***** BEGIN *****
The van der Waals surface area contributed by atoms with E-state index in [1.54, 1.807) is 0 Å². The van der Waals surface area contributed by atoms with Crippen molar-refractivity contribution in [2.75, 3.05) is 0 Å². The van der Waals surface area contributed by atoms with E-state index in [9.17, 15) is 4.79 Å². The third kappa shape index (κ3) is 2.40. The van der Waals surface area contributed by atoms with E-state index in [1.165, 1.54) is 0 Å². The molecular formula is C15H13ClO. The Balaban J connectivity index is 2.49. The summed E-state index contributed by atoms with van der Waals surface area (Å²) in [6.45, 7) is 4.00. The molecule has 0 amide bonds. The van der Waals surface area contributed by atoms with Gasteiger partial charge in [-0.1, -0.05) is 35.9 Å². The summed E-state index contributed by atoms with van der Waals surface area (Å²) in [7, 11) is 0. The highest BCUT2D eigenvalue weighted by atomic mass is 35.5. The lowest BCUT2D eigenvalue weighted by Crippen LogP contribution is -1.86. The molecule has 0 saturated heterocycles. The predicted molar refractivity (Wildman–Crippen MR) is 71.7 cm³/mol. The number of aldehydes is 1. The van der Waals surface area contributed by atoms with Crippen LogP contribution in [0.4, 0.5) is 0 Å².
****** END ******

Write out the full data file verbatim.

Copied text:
The van der Waals surface area contributed by atoms with E-state index in [1.54, 1.807) is 0 Å². The van der Waals surface area contributed by atoms with Crippen molar-refractivity contribution in [2.75, 3.05) is 0 Å². The van der Waals surface area contributed by atoms with E-state index in [9.17, 15) is 4.79 Å². The third kappa shape index (κ3) is 2.40. The van der Waals surface area contributed by atoms with E-state index in [1.165, 1.54) is 0 Å². The molecular formula is C15H13ClO. The Balaban J connectivity index is 2.49. The summed E-state index contributed by atoms with van der Waals surface area (Å²) in [6.45, 7) is 4.00. The molecule has 0 amide bonds. The van der Waals surface area contributed by atoms with Gasteiger partial charge in [-0.1, -0.05) is 35.9 Å². The summed E-state index contributed by atoms with van der Waals surface area (Å²) in [7, 11) is 0. The highest BCUT2D eigenvalue weighted by atomic mass is 35.5. The lowest BCUT2D eigenvalue weighted by Crippen LogP contribution is -1.86. The molecule has 0 saturated heterocycles. The predicted molar refractivity (Wildman–Crippen MR) is 71.7 cm³/mol. The number of aldehydes is 1. The van der Waals surface area contributed by atoms with Crippen LogP contribution in [0.4, 0.5) is 0 Å².